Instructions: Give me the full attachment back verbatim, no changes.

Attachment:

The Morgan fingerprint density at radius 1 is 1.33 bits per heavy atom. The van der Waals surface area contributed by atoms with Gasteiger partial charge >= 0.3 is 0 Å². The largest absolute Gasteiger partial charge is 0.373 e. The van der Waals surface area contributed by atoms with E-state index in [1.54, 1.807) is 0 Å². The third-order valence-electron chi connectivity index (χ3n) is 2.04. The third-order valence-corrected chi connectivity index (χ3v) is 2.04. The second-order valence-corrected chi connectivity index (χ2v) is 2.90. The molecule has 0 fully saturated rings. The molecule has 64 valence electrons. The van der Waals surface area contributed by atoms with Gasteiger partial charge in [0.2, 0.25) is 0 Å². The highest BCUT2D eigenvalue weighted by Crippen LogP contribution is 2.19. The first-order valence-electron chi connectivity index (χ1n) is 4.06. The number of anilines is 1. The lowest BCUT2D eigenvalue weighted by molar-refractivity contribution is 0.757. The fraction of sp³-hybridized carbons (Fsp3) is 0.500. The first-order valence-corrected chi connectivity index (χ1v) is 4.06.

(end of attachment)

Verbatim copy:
The Morgan fingerprint density at radius 1 is 1.33 bits per heavy atom. The van der Waals surface area contributed by atoms with Gasteiger partial charge >= 0.3 is 0 Å². The largest absolute Gasteiger partial charge is 0.373 e. The van der Waals surface area contributed by atoms with E-state index in [1.54, 1.807) is 0 Å². The third-order valence-electron chi connectivity index (χ3n) is 2.04. The third-order valence-corrected chi connectivity index (χ3v) is 2.04. The second-order valence-corrected chi connectivity index (χ2v) is 2.90. The molecule has 0 fully saturated rings. The molecule has 64 valence electrons. The van der Waals surface area contributed by atoms with Gasteiger partial charge in [0.2, 0.25) is 0 Å². The highest BCUT2D eigenvalue weighted by Crippen LogP contribution is 2.19. The first-order valence-electron chi connectivity index (χ1n) is 4.06. The number of anilines is 1. The lowest BCUT2D eigenvalue weighted by molar-refractivity contribution is 0.757. The fraction of sp³-hybridized carbons (Fsp3) is 0.500. The first-order valence-corrected chi connectivity index (χ1v) is 4.06.